Richard Lemin Fabulously Directs “Gaslight” at Jewel Box Theatre
Jewel Box Theatre is presenting Patrick Hamilton’s “Gaslight” under the expert direction of Richard Lemin and a cast of five talented performers. “Gaslight” is a play of suspense and intrigue with complicated characters and is often known as “Angel Street” in USA theatrical circles. “Gaslight” is best known as the 1944 American film starring Ingrid Bergman, Joseph Cotton and Charles Boyer and earning an Oscar nomination for Angela Lansbury in her first film role.
The play is set on Angel Street in London of the 1880’s with typical mid-Victorian attitudes. A couple have recently moved into a home that was once the scene of a horrific murder. Jack Manningham brings his young wife, Bella to London hoping that she will soon be able to cope better with her ‘nervous’ condition. Jack behaves with that superficial kindness that is a favorite veneer to cruelty as he appears to encourage Bella. He is also firm in his assistance that she be assertive when dealing with the servants. He rewards her rare displays of confidence with disdain disguised as constructive criticism. This familiar pattern of abusive bullying and controlling manipulation has historically been familiar to many.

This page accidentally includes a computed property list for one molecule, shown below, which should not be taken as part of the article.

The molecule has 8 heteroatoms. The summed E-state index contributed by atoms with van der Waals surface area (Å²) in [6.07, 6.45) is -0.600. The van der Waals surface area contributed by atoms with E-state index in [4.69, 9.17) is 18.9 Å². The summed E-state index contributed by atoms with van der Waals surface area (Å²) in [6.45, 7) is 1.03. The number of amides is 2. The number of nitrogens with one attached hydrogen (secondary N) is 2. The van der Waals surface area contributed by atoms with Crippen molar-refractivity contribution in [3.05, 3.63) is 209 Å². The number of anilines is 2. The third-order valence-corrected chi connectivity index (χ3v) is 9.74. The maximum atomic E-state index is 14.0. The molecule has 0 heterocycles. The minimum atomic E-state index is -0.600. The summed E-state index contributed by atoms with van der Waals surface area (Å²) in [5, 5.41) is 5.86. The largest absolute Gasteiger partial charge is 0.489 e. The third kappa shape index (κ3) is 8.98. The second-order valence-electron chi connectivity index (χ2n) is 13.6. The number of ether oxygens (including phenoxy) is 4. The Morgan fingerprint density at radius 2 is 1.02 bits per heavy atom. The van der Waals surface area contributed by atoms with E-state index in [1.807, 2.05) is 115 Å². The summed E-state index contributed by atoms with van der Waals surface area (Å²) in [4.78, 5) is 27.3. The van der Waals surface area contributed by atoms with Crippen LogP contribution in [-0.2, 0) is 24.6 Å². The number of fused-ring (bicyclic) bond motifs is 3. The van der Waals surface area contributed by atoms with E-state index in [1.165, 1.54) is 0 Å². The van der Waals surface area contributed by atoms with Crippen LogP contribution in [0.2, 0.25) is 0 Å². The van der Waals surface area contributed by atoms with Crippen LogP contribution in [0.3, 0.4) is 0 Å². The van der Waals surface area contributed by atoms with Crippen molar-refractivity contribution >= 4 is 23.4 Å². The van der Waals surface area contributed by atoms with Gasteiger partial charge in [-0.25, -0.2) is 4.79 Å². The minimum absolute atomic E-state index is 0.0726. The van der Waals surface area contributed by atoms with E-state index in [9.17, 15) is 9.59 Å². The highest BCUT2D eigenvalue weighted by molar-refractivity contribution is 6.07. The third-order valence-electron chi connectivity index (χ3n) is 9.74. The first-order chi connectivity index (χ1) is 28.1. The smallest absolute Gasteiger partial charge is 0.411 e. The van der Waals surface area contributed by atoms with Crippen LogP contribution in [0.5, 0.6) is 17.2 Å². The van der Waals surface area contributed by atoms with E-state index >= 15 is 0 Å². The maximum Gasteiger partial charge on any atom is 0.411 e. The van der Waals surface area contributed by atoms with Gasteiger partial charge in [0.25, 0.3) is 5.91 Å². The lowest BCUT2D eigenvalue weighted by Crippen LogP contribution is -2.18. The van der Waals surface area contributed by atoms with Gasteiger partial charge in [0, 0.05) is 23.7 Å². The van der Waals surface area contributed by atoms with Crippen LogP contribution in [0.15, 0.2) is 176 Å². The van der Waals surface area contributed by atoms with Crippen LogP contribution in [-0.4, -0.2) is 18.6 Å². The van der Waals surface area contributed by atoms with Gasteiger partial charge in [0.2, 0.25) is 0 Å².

Bella has become quite insecure dependent upon her husband for everything. Jack’s manipulation is subtle, but an underlying desperation seems to be present. He leaves the home every evening and it is often during his absence that Bella has an episode. The gaslights in use during the era seem to suddenly dim as if more lamps had been lit but she is informed it is only her imagination. She is not completely alone, there are two maids, one is Nancy, a flirtatious and pretty young thing who cannot completely disguise her contempt for her mistress. The other is Elizabeth, a kindly middle-aged creature who sympathizes with Bella and is suspicious that the master is behind all the mysterious missing things Bella is blamed for hiding and forgetting.
A police detective remembering the house and the previous crime that took place within the walls believes he recognizes Jack Manningham. He comes to call upon Bella after her husband has left for the evening and he is able to show her that she is quite sane, and her husband has a nefarious purpose behind this behavior. His name is Detective Rough. While the villain of this piece is clearly the evil master manipulator Jack Manningham, the hero is Detective Rough, and he also uses a bit of manipulation to achieve his ends. But his ends are justice, and many of us understand a certain ability to manipulate can be a positive. Because that is what is takes to get a middle-aged man to the doctor!
Katy Hayes stars as Bella Manningham imbuing her with the nervous characteristic of abuse victims. While she displays complete defeat and degradation, one can see the strength within. Jack Manningham is a successful villain able to isolate his victim. Derek Kenney stars as the deceptively debonair gentleman, with sophistication and an evil glint in his eye.